Worst floods in a century kill scores in India's Kerala

KOCHI/BENGALURU, India (Reuters) - The worst floods in a century in the Indian state of Kerala have killed 164 people and forced more than 200,000 into relief camps, officials said on Friday, with the toll expected to rise as heavy rain pushes water levels higher still.

As the southwestern coastal state’s chief minister sought military reinforcements to boost rescue efforts, a disaster management official said that, since the monsoon season started about three months ago, more than 320 people had died due to flooding and landslides.

As the waters have risen, many people have found it increasingly hard to access food and other basic amenities, or to reach safety.

“In some areas, airlifting is the only option... thousands are still marooned,” Chief Minister Pinarayi Vijayan said.

Vijayan said he was hoping the military could step up its support for rescuers already using dozens of helicopters and hundreds of boats.

“I spoke to the defense minister this morning and asked for more helicopters,” he told a news conference in the state capital, Thiruvananthapuram, adding that he planned to send 11 more helicopters to the worst-hit areas.

During the current monsoon, Kerala has been hit with over a third more rain than average, according to India’s weather office. Vijayan said the floods were the worst in a century.

In the latest bout that began nine days ago, 164 people have died and some 223,000 moved into more than 1,500 relief camps, Vijayan said.

Further heavy rainfall has been forecast for most parts of the state on Saturday, and authorities said they planned to implement controlled releases of water from dams to manage flows and minimize damage.

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Rains are expected to subside to “light to moderate” levels on Sunday, India’s weather office said.



A Reuters witness in a relief helicopter in Chengannur, a town in southern Kerala, saw people stranded on roof tops and waving desperately for help.

“The town looked like an island dotted with houses and cars submerged in muddy flood waters and downed coconut trees,” he said.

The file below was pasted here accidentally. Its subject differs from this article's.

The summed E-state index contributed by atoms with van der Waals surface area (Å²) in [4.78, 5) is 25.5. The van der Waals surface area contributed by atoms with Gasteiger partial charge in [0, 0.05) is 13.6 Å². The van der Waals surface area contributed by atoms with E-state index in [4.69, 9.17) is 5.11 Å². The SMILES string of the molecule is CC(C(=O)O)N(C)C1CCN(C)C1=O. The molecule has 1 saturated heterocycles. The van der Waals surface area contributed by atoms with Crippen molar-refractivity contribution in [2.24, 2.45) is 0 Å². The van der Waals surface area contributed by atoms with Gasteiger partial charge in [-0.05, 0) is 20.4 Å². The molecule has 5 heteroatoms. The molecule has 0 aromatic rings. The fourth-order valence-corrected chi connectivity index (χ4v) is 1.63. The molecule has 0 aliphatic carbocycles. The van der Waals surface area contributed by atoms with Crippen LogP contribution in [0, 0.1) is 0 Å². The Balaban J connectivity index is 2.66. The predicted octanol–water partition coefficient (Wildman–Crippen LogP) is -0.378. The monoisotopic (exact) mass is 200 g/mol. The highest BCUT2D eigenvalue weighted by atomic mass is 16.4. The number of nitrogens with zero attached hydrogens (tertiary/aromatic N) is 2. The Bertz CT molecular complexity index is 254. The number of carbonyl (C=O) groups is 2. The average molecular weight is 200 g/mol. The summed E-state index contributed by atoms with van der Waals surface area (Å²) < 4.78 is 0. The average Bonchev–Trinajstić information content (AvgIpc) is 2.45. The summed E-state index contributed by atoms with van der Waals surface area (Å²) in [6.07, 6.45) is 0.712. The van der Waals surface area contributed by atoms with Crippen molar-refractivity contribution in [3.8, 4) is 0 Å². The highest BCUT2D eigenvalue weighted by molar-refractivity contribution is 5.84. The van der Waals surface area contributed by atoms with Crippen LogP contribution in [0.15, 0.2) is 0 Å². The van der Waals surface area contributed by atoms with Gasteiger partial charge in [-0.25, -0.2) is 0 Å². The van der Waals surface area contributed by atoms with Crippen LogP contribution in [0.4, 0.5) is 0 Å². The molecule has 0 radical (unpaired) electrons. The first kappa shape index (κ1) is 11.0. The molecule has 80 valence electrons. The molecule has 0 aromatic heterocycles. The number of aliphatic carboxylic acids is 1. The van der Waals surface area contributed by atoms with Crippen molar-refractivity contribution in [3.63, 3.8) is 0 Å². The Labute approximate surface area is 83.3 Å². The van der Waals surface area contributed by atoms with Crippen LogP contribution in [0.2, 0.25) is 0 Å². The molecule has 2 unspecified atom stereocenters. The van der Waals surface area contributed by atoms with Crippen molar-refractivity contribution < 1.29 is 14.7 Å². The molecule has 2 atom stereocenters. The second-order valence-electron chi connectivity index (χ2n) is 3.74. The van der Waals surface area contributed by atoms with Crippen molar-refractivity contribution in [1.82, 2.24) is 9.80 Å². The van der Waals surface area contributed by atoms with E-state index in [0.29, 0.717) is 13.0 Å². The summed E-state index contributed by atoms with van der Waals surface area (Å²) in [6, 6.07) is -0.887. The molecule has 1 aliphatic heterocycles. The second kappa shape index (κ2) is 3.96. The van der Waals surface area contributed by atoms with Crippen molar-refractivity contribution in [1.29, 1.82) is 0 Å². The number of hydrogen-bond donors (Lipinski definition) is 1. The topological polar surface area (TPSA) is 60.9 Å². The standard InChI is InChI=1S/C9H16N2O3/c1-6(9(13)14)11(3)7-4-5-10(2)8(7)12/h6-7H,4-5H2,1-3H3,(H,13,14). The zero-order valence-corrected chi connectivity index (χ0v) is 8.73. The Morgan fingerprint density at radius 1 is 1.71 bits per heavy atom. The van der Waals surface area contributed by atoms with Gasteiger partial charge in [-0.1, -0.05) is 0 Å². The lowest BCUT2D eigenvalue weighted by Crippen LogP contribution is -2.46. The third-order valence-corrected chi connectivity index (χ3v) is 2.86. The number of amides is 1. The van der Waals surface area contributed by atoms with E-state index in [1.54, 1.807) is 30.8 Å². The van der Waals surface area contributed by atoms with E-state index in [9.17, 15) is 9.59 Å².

Two circling navy helicopters dropped food and water in metal baskets and airlifted out at least four people, including a three-year-old child.

Anil Vasudevan, the head of the Kerala health disaster response wing, said his department had geared up to meet victims’ needs.

“We’ve deployed adequate doctors and staff and provided all essential medicines in the relief camps,” he said.

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His teams were also making arrangements to minimize the risk of people contracting water-borne diseases once they return home after the floodwaters subside.

The rains have also disrupted transport networks in Kerala, a major destination for domestic and foreign tourists.

The flooded airport in the main commercial city Kochi has suspended operations until Aug. 26, and rail and road traffic has been interrupted in many places.

“Water levels continue to overflow on tracks and surpassing the danger level of bridges at different places,” Southern Railway said in a statement, adding it had canceled more than a dozen trains.

Some crops have also been inundated. The state is a major producer of rubber, tea, coffee and spices such as black pepper and cardamom.

Prime Minister Narendra Modi said on Twitter he would travel to Kerala “to take stock of the unfortunate situation”.

GRAPHIC - Kerala underwater :

Reporting by Sivaram Venkitasubramanian in Kochi and Gopakumar Warrier in Bengaluru; Additional reporting by Jose Devasia in Kochi, Sudarshan Varadhan in New Delhi, Swati Bhat and Rajendra Jadhav in Mumbai; Writing by Euan Rocha and Sankalp Phartiyal; Editing by Robert Birsel and John Stonestreet